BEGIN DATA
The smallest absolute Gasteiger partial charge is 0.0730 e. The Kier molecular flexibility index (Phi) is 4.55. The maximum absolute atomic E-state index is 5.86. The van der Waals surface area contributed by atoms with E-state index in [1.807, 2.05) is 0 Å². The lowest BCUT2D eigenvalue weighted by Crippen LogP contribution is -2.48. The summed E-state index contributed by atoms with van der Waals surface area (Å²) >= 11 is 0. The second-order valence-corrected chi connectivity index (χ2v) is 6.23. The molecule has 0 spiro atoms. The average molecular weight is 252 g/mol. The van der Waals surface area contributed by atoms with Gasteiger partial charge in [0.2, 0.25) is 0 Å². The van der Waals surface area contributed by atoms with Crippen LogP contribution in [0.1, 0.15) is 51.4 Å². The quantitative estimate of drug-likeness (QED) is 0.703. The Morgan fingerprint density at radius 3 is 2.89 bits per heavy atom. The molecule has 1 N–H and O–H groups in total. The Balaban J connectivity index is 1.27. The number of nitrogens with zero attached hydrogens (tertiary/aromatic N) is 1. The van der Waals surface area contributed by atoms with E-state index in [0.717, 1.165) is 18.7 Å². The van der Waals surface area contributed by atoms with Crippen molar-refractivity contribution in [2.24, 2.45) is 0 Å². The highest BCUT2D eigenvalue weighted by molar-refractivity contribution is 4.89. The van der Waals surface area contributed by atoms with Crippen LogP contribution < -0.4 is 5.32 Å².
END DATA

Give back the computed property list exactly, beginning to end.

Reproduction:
The smallest absolute Gasteiger partial charge is 0.0730 e. The Kier molecular flexibility index (Phi) is 4.55. The maximum absolute atomic E-state index is 5.86. The van der Waals surface area contributed by atoms with E-state index in [1.807, 2.05) is 0 Å². The lowest BCUT2D eigenvalue weighted by Crippen LogP contribution is -2.48. The summed E-state index contributed by atoms with van der Waals surface area (Å²) >= 11 is 0. The second-order valence-corrected chi connectivity index (χ2v) is 6.23. The molecule has 0 spiro atoms. The average molecular weight is 252 g/mol. The van der Waals surface area contributed by atoms with Gasteiger partial charge in [0.2, 0.25) is 0 Å². The van der Waals surface area contributed by atoms with Crippen LogP contribution in [0.1, 0.15) is 51.4 Å². The quantitative estimate of drug-likeness (QED) is 0.703. The Morgan fingerprint density at radius 3 is 2.89 bits per heavy atom. The molecule has 1 N–H and O–H groups in total. The Balaban J connectivity index is 1.27. The number of nitrogens with zero attached hydrogens (tertiary/aromatic N) is 1. The van der Waals surface area contributed by atoms with E-state index in [0.717, 1.165) is 18.7 Å². The van der Waals surface area contributed by atoms with Crippen molar-refractivity contribution in [2.24, 2.45) is 0 Å². The highest BCUT2D eigenvalue weighted by molar-refractivity contribution is 4.89. The van der Waals surface area contributed by atoms with Crippen LogP contribution < -0.4 is 5.32 Å².